what terrorism is," Iglesias explained.
McGowan was detained in two different prisons, both of them belonging to
a category of new experimental facilities called "Communications
Management Units," or CMUs (he also spent a brief period of his
incarceration in general population). CMUs were built to contain
low-level terrorists rounded up in the War on Terror; most of their
inmates are alleged to be connected to Islamic networks. They are
designed to severely restrict and control the amount and nature of
prisoners' communications with the outside world, earning them the
nickname among inmates and prison staff of "Little Guantanamo,"
according to journalist Will Potter. For several years, their existence
was kept secret. There are only two CMUs in the United States, in
Illinois and Indiana; McGowan served time in both.
Last week, after seven years in federal prison, McGowan was released.
For the next six months, he will be living in a halfway house in New
York City, and then be under supervised release for three years before
he is finally free from the terms of his sentence.
It's easy to ignore McGowan's story, to write it off as a criminal
psychodrama a world away from the mainstream currents of today's
environmental movement. At the time when McGowan's ELF cell was still
operational, many advocacy groups were subjected to enormous pressure
to make that chasm as wide as possible, or risk being marginalized
themselves. To help discredit the political content of their crimes,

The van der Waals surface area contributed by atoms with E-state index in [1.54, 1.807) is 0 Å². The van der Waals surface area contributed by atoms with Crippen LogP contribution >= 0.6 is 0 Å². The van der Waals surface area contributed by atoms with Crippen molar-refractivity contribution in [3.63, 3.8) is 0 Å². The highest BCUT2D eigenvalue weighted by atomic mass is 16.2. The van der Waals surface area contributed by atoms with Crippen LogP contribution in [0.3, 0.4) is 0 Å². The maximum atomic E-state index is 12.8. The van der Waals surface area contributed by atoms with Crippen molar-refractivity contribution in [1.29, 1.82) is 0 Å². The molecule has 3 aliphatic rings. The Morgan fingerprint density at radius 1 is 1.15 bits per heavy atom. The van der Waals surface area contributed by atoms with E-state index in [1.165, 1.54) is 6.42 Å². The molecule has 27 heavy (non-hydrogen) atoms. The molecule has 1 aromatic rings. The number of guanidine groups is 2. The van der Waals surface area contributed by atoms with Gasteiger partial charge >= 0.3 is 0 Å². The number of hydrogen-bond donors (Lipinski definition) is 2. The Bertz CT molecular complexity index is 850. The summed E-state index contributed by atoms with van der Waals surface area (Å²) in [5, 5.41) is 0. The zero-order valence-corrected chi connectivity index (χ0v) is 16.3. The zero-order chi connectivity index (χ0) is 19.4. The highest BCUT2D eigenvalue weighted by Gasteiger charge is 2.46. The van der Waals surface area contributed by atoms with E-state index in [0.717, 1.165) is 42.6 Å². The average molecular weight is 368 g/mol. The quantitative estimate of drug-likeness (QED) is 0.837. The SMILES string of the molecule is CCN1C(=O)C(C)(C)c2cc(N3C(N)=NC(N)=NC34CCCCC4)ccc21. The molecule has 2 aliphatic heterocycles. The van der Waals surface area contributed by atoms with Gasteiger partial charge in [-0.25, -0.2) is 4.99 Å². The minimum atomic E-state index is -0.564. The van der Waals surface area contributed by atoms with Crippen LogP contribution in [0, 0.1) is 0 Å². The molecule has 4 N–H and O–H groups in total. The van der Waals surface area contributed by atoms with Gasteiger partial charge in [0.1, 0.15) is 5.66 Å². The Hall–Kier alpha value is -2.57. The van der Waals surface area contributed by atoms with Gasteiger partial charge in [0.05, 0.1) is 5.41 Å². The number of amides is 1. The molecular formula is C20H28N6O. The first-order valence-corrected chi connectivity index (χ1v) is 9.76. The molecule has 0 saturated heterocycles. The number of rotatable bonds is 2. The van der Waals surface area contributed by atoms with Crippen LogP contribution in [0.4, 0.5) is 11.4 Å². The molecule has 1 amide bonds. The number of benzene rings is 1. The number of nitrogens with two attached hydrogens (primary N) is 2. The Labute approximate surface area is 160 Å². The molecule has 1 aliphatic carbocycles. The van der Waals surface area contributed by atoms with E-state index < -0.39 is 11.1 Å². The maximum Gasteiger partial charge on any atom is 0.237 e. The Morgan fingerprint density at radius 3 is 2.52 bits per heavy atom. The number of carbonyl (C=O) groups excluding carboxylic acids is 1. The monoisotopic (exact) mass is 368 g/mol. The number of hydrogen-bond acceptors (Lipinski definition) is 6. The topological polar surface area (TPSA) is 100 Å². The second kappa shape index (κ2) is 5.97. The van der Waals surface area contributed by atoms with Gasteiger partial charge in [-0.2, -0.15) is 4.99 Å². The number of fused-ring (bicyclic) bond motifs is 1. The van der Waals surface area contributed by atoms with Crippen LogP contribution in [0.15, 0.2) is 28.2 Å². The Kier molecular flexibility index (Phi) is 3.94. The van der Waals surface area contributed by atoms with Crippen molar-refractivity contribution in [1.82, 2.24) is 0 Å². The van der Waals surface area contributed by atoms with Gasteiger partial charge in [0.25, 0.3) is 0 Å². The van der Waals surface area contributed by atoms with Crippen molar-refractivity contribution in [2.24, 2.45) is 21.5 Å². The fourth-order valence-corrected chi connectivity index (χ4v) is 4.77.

prosecutors, politicians, law enforcement officers and the media have
demonized ELF and ALF activists as terrorists, sociopaths, ordinary
criminals hiding behind an ideology or, at best, naïve kids with overly
romantic notions of what it means to fight for a cause.
A more disinterested, less agenda-driven observer, however, might
recognize the near inevitability of the ELF movement's dialectical
emergence out of a prevailing political culture that has stubbornly
refused to even begin to address some of the most dire and vexing
problems facing every living thing on the planet. When mainstream
political institutions fail to rise to the scale and urgency of epochal
crises like global warming, deforestation or massive species extinction
-- in some cases, even failing to acknowledge their reality -- among
those who understand what's at stake, there will be some who are driven
to desperate acts.
The ELF and ALF could never be the solution to the problems they point
to, but neither are they merely incidental to them: radical movements
tend to be harbingers of the struggles to come when ossified political
systems bury their heads in the sand instead of measuring up to the
profound challenges they face and to their own internal contradictions.
Rather than vilify McGowan as a terrorist or mythologize him as a martyr
for the earth, we should consider his story for what it tells us about a
civilization so blind to its circumstances that it provokes individuals
to engage in extreme political acts and risk serving years in Little
Guantanamos in order to do /something/ to stem an unfolding catastrophe.
/Leighton blogs at Dog Park Media. <http://www.dogparkmedia.com/magazine/>/
Freedom Archives 522 Valencia Street San Francisco, CA 94110 415